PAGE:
While some airlines were expanding and updating, others were jetting off in to the proverbial sunset for the final time.
On October 2, Primera Air suspended flights. The Danish airline had been in operation since 2004 but only entered the consciousness of the UK travelling public over the past year with the launch of low-cost transatlantic flights from Birmingham, Stansted and Paris (CDG).
This was followed by Cypriot carrier Cobalt Air who entered administration on October 18. The airline, which was created in 2016 had expanded rapidly and was looking at filling the gap created by the demise of flay carrier Cyrpus Airways. Reports in Cypriot media outlets suggested Cobalt’s mainly Chinese backers had difficulty channelling funds to the airline, which operated with six leased Airbus aircraft.
Closer to home, Flybe announced that it had put itself up for sale in November, following years of financial woes and after issuing yet another profit warning. The airline confirmed it is talking to “a number of strategic operators” about a possible sale of the group, one of which is Virgin Atlantic, who confirmed that they were in talks over a possible take-over. FlyRed? FlyPurple? FlyVee? Only time will tell.
In September Flybe also unveiled a new ‘streamlined livery, which it said would be gradually rolled out across the carrier’s Bombardier Q400 and Embraer 175 aircraft over the next six years.
While some airlines took to the skies for the final time, others were reaching farther and wider, shrinking the globe one flight at a time.
The first ever direct flight between the UK and Australia touched down at London’s Heathrow on Sunday March 25, following a 17 hour, six-minute journey across 9,240 miles (14,875km) from Perth. Qantas flight QF9 was operated by a Boeing 787-9 Dreamliner with more than 230 passengers and crew on board, marking the first commercial passenger jet journey direct between Australia and Europe and described as a “game-changer” by some in the aviation industry.
Later in the year Singapore Airlines re-took the title of operating the ‘worlds longest flight’ after re-launching flights between Singapore and New York, five years after it was cut because it had become too expensive. Flight SQ22 departed at 15:37 GMT with 150 passengers and 17 crew on October 12 operated by the airlines new state-of-the-art Airbus A350-900 ULR (ultra long-range) aircraft.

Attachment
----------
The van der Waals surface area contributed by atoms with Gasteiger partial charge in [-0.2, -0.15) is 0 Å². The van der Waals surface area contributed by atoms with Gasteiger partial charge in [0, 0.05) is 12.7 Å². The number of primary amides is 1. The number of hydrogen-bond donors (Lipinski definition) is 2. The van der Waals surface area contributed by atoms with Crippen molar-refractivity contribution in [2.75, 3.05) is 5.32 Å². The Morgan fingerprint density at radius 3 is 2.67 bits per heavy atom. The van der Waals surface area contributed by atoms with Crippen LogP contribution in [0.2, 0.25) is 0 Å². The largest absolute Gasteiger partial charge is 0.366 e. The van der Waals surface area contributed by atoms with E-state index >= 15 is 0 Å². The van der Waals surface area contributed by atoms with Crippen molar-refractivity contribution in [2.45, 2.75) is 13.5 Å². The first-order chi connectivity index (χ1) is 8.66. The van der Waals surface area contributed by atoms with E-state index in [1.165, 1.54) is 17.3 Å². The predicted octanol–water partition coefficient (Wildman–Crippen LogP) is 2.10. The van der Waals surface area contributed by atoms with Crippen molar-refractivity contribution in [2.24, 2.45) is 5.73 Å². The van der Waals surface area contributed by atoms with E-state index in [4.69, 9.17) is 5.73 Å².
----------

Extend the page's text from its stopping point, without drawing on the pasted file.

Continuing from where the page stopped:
‘There’s no such thing as bad publicity’ was certainly a saying for Ryanair this year, who once again continually hit the headlines for all the wrong reasons.
Back in February the carrier announced they would be closing their Glasgow base with the loss of 300 jobs, cutting the number of routes it operates from 23 to just three.
In August the airlines disgruntled pilots in Ireland, Germany, Sweden, Belgium and the Netherlands staged a 24-hour walkout over pay and conditions causing 396 flights to be cancelled. Cabin crew in Spain, Italy, Portugal, Germany, Belgium and the Netherlands followed suit, also walking out for 24 hours causing around 250 flights to be cancelled.
The airline hit the headlines again when six cabin crew were picture sleeping on the floor at Malaga Airport following a number of diversions from Porto on October 14. The image was widely shared online but was later revealed to be staged by the crew, in order to demonstrate the poor working conditions at the airline. The crew were subsequently dismissed following an investigation by the airline. The ‘protest’ received mixed reactions from their colleagues but one thing is exceptionally clear, things at Ryanair need to change.